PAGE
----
Why Should I Even Care About Burnout?

Every year, we collect so much data through our Community Surveys that it is impossible to touch on everything in one report. This is the second in a series of quick dives into our 2021 Workplace Well-Being Report data to discuss interesting findings that caught our eye and deserve some of the spotlight, but didn't quite find their way into the final report.

Leaders Should Care About Burnout Because Well-Being Matters

Before diving in, I want to make an important disclaimer: Our team at YMCA WorkWell firmly believes that the only reason leaders should need to care about employee burnout is because employee well-being matters and people deserve to be cared for.


With that said, I can also appreciate that life isn’t always so cut and dry. Perhaps you’re a leader struggling to manage competing budgets and priorities and you just need that little push to understand why burnout deserves to be addressed in the face of so many other challenges; maybe you’re the leader of a not-for-profit trying to help your board understand why the well-being of your staff deserves adequate funding; or perhaps you’re a concerned employee looking for some information to help convince your executive team why they should take burnout more seriously.

Whatever your reason, this Short Report is meant to highlight some of the important ways that burnout can affect your organization and your bottom line – because that does matter too.


If You Care About Turnover, You Should Care About Burnout

One of the clearest takeaways from our 2021 Workplace Well-Being Report was the considerable rise of burnout in our communities.

Specifically, when asked how frequently they have experienced burnout, 73% of respondents reported that they have experienced burnout at least sometimes in the last three months, and only 11% of respondents reported that they have not experienced burnout at all. These numbers are considerably higher than anything we had seen before the pandemic, but how can we make sense of the impact of these numbers? Well, applying these numbers to a well-understood challenge can provide a new and valuable context to how this is affecting organizations.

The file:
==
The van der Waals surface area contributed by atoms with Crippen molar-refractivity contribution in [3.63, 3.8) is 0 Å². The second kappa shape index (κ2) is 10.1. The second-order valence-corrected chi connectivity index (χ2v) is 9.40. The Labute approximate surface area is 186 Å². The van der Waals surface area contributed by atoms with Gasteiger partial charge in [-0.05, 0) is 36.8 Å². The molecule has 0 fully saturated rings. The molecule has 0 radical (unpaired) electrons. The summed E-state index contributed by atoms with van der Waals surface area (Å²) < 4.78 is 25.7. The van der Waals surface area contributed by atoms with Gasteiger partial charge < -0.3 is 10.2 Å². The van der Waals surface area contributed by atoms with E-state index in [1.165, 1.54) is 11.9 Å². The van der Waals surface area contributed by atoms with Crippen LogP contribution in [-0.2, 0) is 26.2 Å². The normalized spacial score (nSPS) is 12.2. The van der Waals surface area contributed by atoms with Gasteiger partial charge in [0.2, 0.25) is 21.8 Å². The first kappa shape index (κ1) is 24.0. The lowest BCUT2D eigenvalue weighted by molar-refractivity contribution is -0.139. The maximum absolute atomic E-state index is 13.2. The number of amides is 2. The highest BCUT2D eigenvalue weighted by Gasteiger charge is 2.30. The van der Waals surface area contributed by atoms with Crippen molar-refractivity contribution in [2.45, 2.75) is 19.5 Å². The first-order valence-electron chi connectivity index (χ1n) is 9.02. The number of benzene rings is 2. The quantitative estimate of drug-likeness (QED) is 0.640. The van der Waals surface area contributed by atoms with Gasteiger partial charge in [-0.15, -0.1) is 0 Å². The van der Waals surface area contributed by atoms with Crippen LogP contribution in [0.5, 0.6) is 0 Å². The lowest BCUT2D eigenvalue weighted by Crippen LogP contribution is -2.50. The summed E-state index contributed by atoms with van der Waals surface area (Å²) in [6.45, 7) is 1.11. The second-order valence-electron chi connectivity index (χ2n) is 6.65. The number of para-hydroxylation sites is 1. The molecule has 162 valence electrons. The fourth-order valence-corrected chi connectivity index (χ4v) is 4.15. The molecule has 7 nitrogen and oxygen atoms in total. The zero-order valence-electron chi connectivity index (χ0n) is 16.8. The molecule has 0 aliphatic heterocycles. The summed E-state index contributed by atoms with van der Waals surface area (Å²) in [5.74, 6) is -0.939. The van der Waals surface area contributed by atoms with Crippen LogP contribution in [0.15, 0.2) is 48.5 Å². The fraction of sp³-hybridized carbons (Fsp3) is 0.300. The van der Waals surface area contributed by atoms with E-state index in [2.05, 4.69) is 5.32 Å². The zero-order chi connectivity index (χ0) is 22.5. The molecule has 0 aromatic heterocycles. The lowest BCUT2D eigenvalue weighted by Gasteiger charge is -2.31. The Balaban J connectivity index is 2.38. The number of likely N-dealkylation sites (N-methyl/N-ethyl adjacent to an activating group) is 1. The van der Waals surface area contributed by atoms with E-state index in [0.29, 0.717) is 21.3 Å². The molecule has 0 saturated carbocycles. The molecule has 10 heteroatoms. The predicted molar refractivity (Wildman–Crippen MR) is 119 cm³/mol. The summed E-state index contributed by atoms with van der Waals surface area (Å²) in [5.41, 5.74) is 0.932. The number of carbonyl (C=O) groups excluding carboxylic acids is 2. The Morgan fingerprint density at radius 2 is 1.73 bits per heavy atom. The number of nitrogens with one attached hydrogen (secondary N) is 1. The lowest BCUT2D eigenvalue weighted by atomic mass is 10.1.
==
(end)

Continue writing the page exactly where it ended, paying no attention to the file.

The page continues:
The Great Resignation.

I’m sure you’ve heard of it by now, but one of the biggest challenges facing organizations right now is the “Great Resignation”, with employees leaving their jobs in record numbers. Organizations are losing talent at unparalleled rates and struggling to replace talent, with teams continually left to do more with less. This is a costly problem for organizations - research suggests that the cost of losing just one employee can range from tens of thousands of dollars to over twice the employee’s annual salary. Because of this, organizations are doing everything they can to address their talent management challenges.

This trend was front and centre in our community data. 34% of respondents had started a new job during COVID-19, and another 25% of those in their pre-pandemic jobs were either expecting to leave or open to leaving their job in the next six months.

So where does burnout fit into all of this? Well, strap in. We examined responses from the 1,221 respondents that had not changed jobs during the pandemic looking to understand the relationship between burnout and the percentage of employees considering leaving their job. We got our answer in Figure 2.

Really take the time to internalize that graph because it is staggering. Only 8% of respondents not experiencing burnout were considering leaving their job in the next six months. Once you move to the burnt out, however, things change drastically. Almost 30% of respondents experiencing burnout “often” and 48% of respondents experiencing burnout “extremely often” were considering leaving their job in the next six months. That is every second employee! And when you consider that 37% of respondents were experiencing burnout “often” or “extremely often”, it highlights the true magnitude of this challenge.

The Great Resignation is one of the most significant challenges that organizations will be facing in the coming years, and all of the predictions indicate that these challenges will persist long after the pandemic has subsided. But this data suggests that we can’t effectively address turnover without addressing burnout too.

In fact, when we asked respondents why they were considering leaving their job, more than half identified a reason linked to improving their personal well-being – feeling burnt out, feeling overworked, or feeling under-appreciated. It was far and away the most common theme.